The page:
The ʻĀinahou Ranch House and Gardens is located within Hawaiʻi Volcanoes National Park, approximately four miles south and down slope from Kīlauea Caldera. The site was listed on the National Register of Historic Places at the state level of significance in 1995.
Cultural Landscape Inventory Report - pdf version
The Cultural Landscape Inventory report provides an inventory of those landscape features that contribute to the significance of the site. The 13.3-acre historic site sits within a native mesic (moist but not extremely wet) forest at an elevation of 3000 feet. Within this forest, gardens that surround a unique craftsman house create an exotic setting which reflects the site's development by renowned horticulturalist, Herbert C. Shipman from 1941 to 1971. During these years, Shipman created an informal historic vernacular landscape that showcased his vast horticultural collection, which included orchids, orchards, a tree farm, and rare plants from around the globe. These plantings were all supported by an on-site rare plant nursery and an ingenious and unique rainwater catchment system.
Shipman's efforts were intended to develop not a botanic garden in a traditional sense, with specific areas dedicated to species, ecosystems, or parts of the globe, but an aesthetic horticultural showcase to display his collections and beautify the grounds of his unique home. The gardens were informally planted throughout the grounds, making use of the sloping terrain to create views to the shoreline, as well as smaller topographic lava features that were used as planters or as backdrops for orchids and other species.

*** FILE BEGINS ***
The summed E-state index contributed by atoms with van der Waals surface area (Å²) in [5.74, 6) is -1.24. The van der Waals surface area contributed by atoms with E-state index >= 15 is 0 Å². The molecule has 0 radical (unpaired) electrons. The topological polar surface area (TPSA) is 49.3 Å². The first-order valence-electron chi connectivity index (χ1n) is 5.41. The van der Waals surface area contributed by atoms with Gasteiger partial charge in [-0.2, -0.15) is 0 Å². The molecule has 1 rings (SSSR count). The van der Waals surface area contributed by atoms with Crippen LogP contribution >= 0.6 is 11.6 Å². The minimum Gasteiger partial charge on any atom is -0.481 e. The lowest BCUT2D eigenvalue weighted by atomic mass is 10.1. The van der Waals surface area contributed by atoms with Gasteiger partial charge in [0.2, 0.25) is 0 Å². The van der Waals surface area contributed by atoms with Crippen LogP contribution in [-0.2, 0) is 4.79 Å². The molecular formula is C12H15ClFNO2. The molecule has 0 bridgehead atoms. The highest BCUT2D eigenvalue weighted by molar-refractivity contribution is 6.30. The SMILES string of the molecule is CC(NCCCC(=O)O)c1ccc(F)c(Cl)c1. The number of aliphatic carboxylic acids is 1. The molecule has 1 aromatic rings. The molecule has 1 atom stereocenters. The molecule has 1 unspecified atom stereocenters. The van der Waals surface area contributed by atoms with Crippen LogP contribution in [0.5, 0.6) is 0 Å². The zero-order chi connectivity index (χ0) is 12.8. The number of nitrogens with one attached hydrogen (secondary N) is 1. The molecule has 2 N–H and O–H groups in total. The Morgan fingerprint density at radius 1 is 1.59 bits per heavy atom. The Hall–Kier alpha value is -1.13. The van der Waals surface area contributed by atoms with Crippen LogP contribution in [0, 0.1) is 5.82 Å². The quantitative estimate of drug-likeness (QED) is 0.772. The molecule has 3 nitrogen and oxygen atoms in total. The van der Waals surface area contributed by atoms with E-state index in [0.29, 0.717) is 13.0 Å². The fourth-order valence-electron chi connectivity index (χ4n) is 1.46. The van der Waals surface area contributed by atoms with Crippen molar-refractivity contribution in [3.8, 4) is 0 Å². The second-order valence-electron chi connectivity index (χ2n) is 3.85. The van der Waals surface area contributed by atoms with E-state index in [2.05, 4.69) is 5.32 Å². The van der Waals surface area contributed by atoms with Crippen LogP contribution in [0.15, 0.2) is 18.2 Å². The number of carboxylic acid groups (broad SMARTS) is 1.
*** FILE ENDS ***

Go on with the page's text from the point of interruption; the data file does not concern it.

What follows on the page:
The palette consisted of a multitude of exotic species laid out in an informal, non-linear pattern, which in several areas incorporated or even accentuated the existing natural patterns of native trees and rock outcrops. While Shipman utilized many exotics in discrete arrangements throughout his gardens, the layout does not adhere to any formally designed plan (that is known) and does not follow the any thematic organization that might categorize the developments as botanical gardens or as a formally designed landscape. As a result, the ʻĀinahou Ranch House and Gardens is a historic vernacular landscape.
Shipman constructed his house as a safe haven from possible Japanese invasion during WWII. During and after the war, the ranch house was also used as a base of operations for ʻĀinahou Ranch, which supplied beef to military and domestic outlets. The ensuing years saw more elaborate gardens surrounding the ranch house, and the site was used as a Nēnē (endangered Hawaiian goose) sanctuary (Shipman is further credited with saving the Nēnē from extinction). In 1971 Shipman submitted his asking price for his improvements to the property, and terminated his lease with B.P. Bishop Estate, thereby enabling the National Park Service to acquire it.